Creativity begins with an impulse or desire to express something or act on that impulse. This can manifest in many ways:
- It could be handing out 3000 self-addressed stamped postcards asking people to share an anonymous secret.
- It could begin with the desire to photograph 10,000 strangers in New York City and plot them on a map
- One of my favorite Instagram accounts is Happy Strangers. The premise is simple. A collection of photographs of random strangers with a caption about what makes them happy.
Postsecret, Humans of New York, and Happy Strangers started with an impulse to express something. We deny, write off, and invalidate these impulses because they seem frivolous and there’s no straight line from a project to a paycheck. So we don’t start at all. Anytime we ask the following three questions we kill creativity.
1. How can I build a massive audience for this?
When you put the audience before the art and the promotion before the product you do yourself and your potential audience a great disservice. Caught up in metrics you can’t control, your creative efforts lead to anxiety instead of joy and madness instead of meaning. Your focus is on the prize instead of the process when it should be the other way around. Perhaps a more appropriate question would be
“How I can create something worthy of an audience’s attention?”
2. How am I Going to Monetize This?
Think about all the art that people haven’t created because they don’t know how they’re going to monetize it. And think about all the art that wouldn’t exist if people had asked themselves this question before they started.
Letting go of the intention of commercial success isn’t easy. Our culture reinforces the narrative that it’s only worth doing if it leads to some monetary result.
We create bestseller lists, publish income reports, and quantify every aspect of our humanity. But if the only things we’re willing to try are those we know will be profitable, this becomes a self-imposed limitation on creativity and innovation.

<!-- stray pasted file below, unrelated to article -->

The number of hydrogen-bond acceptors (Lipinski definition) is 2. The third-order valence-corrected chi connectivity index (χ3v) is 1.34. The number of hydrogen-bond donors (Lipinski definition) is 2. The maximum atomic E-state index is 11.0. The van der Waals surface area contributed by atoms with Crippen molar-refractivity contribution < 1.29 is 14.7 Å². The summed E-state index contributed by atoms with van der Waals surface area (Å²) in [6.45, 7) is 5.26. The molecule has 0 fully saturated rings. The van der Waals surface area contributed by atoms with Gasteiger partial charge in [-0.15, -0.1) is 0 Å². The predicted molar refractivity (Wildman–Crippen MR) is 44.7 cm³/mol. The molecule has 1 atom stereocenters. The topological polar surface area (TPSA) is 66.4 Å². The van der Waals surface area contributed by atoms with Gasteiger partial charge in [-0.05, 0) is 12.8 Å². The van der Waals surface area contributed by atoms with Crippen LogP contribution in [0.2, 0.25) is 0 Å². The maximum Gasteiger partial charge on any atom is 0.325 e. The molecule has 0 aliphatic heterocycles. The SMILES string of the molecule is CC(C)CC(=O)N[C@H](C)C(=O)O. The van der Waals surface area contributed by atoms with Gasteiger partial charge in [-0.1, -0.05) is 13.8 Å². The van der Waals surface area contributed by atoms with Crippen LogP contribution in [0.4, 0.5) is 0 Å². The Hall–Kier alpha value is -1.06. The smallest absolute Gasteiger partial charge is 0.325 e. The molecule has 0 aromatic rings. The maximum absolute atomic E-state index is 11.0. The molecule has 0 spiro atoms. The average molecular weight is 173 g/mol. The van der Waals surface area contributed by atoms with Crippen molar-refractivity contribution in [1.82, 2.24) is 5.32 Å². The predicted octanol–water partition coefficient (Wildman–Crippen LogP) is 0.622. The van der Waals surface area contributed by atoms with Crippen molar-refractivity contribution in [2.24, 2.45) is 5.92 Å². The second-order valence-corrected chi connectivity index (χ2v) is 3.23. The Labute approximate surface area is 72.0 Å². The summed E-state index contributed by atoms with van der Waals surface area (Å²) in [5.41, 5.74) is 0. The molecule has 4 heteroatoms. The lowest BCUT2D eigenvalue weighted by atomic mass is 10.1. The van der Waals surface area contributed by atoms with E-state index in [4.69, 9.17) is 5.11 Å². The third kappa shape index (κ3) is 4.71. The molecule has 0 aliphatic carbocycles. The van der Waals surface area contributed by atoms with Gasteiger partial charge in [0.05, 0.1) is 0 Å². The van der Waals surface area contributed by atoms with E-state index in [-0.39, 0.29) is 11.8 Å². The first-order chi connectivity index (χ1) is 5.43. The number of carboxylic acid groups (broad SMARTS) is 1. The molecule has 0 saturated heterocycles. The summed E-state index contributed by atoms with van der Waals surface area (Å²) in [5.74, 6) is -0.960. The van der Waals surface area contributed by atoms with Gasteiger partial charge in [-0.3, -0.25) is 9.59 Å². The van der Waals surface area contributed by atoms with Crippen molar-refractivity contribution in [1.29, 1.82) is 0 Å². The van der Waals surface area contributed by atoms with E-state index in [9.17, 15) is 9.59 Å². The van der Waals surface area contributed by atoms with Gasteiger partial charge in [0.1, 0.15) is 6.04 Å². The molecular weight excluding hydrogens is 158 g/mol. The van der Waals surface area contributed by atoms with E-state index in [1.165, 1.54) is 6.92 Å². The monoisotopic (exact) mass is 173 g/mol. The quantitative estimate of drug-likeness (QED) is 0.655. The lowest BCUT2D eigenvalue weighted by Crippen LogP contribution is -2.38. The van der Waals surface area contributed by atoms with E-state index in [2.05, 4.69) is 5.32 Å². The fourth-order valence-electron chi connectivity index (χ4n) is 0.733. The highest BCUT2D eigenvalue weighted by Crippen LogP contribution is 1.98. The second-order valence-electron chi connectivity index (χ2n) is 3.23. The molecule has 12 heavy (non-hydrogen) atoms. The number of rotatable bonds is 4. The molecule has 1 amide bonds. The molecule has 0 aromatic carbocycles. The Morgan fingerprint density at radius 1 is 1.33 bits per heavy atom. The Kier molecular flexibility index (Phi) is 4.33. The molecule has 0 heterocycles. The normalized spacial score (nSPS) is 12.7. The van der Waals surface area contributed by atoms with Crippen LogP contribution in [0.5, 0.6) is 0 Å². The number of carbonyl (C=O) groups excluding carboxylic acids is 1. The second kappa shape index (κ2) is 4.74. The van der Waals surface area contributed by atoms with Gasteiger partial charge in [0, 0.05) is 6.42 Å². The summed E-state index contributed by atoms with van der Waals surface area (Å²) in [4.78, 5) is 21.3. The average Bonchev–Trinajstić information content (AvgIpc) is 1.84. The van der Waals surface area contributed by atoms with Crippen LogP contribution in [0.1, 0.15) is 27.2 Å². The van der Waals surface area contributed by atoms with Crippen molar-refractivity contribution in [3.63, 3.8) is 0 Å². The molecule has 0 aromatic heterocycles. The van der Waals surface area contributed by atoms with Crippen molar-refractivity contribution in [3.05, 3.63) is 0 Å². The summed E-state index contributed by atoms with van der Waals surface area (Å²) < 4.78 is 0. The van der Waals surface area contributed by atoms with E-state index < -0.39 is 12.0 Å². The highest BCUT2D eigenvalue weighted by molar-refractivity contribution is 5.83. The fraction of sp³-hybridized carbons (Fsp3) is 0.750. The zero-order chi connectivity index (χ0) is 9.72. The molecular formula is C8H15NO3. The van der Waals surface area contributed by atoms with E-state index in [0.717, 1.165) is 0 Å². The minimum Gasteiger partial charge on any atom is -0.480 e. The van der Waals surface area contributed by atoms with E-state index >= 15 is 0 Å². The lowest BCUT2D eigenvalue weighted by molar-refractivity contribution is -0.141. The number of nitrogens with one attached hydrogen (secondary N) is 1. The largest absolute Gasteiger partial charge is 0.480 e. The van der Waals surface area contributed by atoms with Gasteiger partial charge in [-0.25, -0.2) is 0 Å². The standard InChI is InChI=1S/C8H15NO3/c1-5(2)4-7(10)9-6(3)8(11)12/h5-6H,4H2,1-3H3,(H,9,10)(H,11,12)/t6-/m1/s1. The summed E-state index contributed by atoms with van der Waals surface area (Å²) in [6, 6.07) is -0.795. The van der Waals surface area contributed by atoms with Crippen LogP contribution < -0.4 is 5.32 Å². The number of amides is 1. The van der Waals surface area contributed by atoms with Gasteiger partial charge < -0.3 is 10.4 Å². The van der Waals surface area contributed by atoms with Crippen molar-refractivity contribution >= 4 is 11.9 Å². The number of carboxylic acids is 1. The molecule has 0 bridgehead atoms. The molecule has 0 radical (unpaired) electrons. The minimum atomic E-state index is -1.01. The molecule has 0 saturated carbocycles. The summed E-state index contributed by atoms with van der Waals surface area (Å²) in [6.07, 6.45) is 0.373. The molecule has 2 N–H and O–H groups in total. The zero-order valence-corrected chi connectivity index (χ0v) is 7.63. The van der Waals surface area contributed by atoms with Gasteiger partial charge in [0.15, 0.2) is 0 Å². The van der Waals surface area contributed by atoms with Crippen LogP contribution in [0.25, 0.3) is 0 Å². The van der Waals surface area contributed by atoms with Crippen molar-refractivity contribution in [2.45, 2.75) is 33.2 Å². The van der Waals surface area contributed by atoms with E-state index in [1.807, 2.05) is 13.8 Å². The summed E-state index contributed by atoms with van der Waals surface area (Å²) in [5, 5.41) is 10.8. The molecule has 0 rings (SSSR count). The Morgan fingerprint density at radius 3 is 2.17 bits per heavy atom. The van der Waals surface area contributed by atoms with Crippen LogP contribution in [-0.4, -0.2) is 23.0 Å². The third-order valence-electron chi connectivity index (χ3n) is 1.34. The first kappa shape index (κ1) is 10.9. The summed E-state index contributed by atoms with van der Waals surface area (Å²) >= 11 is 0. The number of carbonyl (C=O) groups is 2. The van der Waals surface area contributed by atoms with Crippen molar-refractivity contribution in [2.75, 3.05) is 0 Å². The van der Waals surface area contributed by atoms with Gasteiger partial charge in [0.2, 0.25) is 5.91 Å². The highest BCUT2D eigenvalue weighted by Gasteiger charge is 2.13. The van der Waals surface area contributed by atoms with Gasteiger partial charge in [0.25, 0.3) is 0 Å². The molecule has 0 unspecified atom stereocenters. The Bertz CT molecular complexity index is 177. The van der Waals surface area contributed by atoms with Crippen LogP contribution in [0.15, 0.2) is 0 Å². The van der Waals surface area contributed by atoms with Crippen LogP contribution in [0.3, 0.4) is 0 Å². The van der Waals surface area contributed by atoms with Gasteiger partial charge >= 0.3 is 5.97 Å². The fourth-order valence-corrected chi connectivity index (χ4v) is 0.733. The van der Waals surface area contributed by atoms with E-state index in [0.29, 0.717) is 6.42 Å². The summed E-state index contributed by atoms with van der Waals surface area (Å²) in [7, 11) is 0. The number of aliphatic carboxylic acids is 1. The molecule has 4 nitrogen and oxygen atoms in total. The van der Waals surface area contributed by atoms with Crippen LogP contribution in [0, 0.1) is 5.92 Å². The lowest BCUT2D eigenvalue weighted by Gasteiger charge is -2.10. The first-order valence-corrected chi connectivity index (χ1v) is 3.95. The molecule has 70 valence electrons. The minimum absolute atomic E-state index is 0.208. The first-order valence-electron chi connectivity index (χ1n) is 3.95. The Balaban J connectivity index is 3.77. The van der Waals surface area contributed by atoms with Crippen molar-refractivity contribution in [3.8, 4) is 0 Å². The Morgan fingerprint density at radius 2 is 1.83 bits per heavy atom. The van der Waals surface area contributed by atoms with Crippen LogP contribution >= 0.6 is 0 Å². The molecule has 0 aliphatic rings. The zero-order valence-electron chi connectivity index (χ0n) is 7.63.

Just imagine if Google implemented it’s 20% time program with the following caveat: You can spend 20 percent of your time on something unrelated to your work, but if you don’t know how it will make money, it’s not allowed. It’s possible the policy wouldn’t have led to so many innovative products.
What have you chosen not to do because you don’t know how you’re going to monetize it? What if it was worth doing anyway?
3. Can I add This to my Resume?
The fact that we have access to tools, technology, people, and resources is kind of a blessing and a curse. As I said in An Audience of One, “the paradox of technology is that the very tools that facilitate our creativity also inhibit it. Resolving this paradox is essential to our creativity.”
When I was in college, it was hard to do something like building a website. If you didn’t have the technical skills to execute your idea, it became an afterthought. If you’re a college student reading this, consider the following.
You have access to tools, resources, and distribution channels at decreasing costs You have access to some of the most brilliants minds of our time through blogs, podcasts, and more. Last but not least, you have time, and time is the most valuable asset at your disposal. There has never been more fertile soil to plant the seeds for the person you want to become.
But the myth that you should follow your passion keeps people from taking advantage of this. Don’t write off what you find engaging just because it’s not a skill that you can add to your resume. Indulge your curiosity, and it becomes easier to express your creativity.
When I started writing in 2009, I had no idea it would lead to the Unmistakable Creative Podcast and books like An Audience of One. In fact, The three questions above were my filter for many of the ideas I was willing to explore. It was only when I stopped asking those questions that my best ideas started to emerge.
So What If…
- Your inner child played a few innings while your outer adult sat on the bench
- You acted on that impractical seemingly batshit crazy impulse
- You didn’t limit the definition of creativity to what we typically think of as art like painting, music, movies, and books.
You might leave behind a trail of magic and make an unmistakable dent in the universe.